Taigh Chearsabhagh

This is where I was last week. It was amazing.

There was a long cold drive to Uig through frost and snow and sometimes blinding sunshine – there was a magnificent rainbow on Skye – and then a quiet crossing to Lochmaddy. The Hamersay House where we were to stay was very pleasant and welcoming, and in fact so was everyone we met.

I like how island communities fit a lot into what looks like a sparse landscape. There are shops that combine post office craft stall and cafe in a building about as big as an average kitchen. Taigh Chearsabagh has three art studios (lovely light rooms overlooking the harbour) where you can do a full art degree and distance learning facilities for degrees in Gaelic and Music as well as more technical studies. It’s very child-friendly too – someone told me that her grandchildren found ‘their peers are everybody’. It was good to hear Gaelic being spoken too.

But the landscape, though sparse, is beautiful.

I wrote this poem after our first visit (in 2006, I think):

Rushlight

Perhaps at the damp end of a dour day,
when whey-thin clouds clot and curdle
against a washed out sky, and the puny wind
sharpens the rain in my face like teeth,
I might find the rim of a blue lochan
sleeping in the cold lap of the hills, where
water-lilies fold white stars in green cups,
and reeds wade knee-deep, and whisper.

Then if the clouds would open like eyes
and, in the sudden fall of sunlight, a curlew
cry, emptying the air, and the rippled
water blink between the reed-stems –
then I would look, and listen, and grow still.
Then I would know what I came for.

This time there weren’t any waterlilies, but the curlews were still there – and there were whooper swans. I wasn’t disappointed!

I read Rushlight as the first poem on the Thursday with poems from all three books, and then on Friday we had a workshop. I used lemon balm as a reference (there was a plant and some cookies!) and writing from herbals through the ages about it, showing how differently herbalists have felt about their subjects, and then some writing about landscapes evoked through the plants growing there. Some wonderful writing came out of it – a recollection of traditional healing, including a Gaelic charm, memories of gardens and of learning about plants, a powerful and thought-provoking reminiscence of wild coriander growing in the streets of Bradford, some lovely sensual evocations of the scents of herbs, and some well-expressed thinking about what knowledge might be important to us. It always surprises me how well Schoolish goes down (this poem is coming out in the next issue of WriteAngle, so I can’t share it here, but I’ve read it a bit, so you might know it), but it certainly hit a nerve!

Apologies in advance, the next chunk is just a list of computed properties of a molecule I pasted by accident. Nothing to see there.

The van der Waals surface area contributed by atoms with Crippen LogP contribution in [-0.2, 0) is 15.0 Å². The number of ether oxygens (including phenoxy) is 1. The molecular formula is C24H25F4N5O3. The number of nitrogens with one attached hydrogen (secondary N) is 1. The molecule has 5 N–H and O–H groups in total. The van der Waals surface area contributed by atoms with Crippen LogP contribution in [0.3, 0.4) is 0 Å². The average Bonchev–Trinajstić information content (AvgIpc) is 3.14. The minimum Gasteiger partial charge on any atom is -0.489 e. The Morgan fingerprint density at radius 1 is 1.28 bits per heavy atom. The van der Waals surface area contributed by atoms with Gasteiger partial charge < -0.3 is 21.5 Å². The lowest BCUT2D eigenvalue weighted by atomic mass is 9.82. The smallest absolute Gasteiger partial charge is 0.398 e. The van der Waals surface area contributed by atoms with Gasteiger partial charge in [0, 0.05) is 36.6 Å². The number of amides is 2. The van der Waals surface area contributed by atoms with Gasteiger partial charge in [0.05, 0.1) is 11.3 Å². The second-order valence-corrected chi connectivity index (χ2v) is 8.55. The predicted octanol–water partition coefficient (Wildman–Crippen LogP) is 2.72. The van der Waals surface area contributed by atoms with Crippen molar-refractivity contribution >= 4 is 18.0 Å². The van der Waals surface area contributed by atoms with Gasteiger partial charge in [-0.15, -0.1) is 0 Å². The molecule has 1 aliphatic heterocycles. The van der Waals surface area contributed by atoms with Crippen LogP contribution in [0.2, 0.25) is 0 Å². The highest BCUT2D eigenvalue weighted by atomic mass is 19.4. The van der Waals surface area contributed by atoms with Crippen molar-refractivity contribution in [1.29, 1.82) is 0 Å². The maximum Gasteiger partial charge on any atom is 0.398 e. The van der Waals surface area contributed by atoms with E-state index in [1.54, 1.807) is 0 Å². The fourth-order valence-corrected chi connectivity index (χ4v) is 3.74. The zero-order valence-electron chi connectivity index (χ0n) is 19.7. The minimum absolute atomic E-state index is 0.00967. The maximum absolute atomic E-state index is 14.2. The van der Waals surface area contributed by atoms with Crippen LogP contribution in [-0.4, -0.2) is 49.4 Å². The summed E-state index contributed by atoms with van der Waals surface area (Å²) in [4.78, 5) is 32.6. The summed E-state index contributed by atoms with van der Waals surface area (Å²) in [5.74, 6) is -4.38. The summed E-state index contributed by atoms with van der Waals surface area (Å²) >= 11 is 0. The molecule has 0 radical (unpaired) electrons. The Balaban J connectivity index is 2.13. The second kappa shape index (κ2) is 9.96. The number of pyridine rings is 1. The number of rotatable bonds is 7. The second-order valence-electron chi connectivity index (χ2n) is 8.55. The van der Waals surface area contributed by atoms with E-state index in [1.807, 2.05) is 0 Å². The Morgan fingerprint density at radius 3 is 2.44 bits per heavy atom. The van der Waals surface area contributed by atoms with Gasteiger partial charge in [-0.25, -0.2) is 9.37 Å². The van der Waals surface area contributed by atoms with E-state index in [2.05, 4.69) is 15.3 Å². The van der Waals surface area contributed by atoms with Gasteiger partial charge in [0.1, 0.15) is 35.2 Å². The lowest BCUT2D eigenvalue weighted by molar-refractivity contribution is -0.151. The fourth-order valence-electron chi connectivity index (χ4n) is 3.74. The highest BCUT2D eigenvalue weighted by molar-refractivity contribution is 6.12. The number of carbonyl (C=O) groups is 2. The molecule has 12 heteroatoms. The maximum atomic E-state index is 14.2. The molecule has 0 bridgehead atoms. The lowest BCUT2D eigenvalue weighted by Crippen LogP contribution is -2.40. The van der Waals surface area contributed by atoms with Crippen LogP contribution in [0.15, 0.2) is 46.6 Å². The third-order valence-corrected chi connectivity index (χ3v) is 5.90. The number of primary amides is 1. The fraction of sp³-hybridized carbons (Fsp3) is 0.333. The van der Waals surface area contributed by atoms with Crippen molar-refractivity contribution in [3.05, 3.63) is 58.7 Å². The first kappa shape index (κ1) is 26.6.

And while I was doing that , my husband was out looking at this:

That is St Kilda, out in the distance.

I must say a big heart-felt thank you to Uist Art Association for inviting me, to Pauline Prior-Pitt who does so much work organising things so excellently, and to everyone who came and listened and wrote and bought books. You were fantastic!

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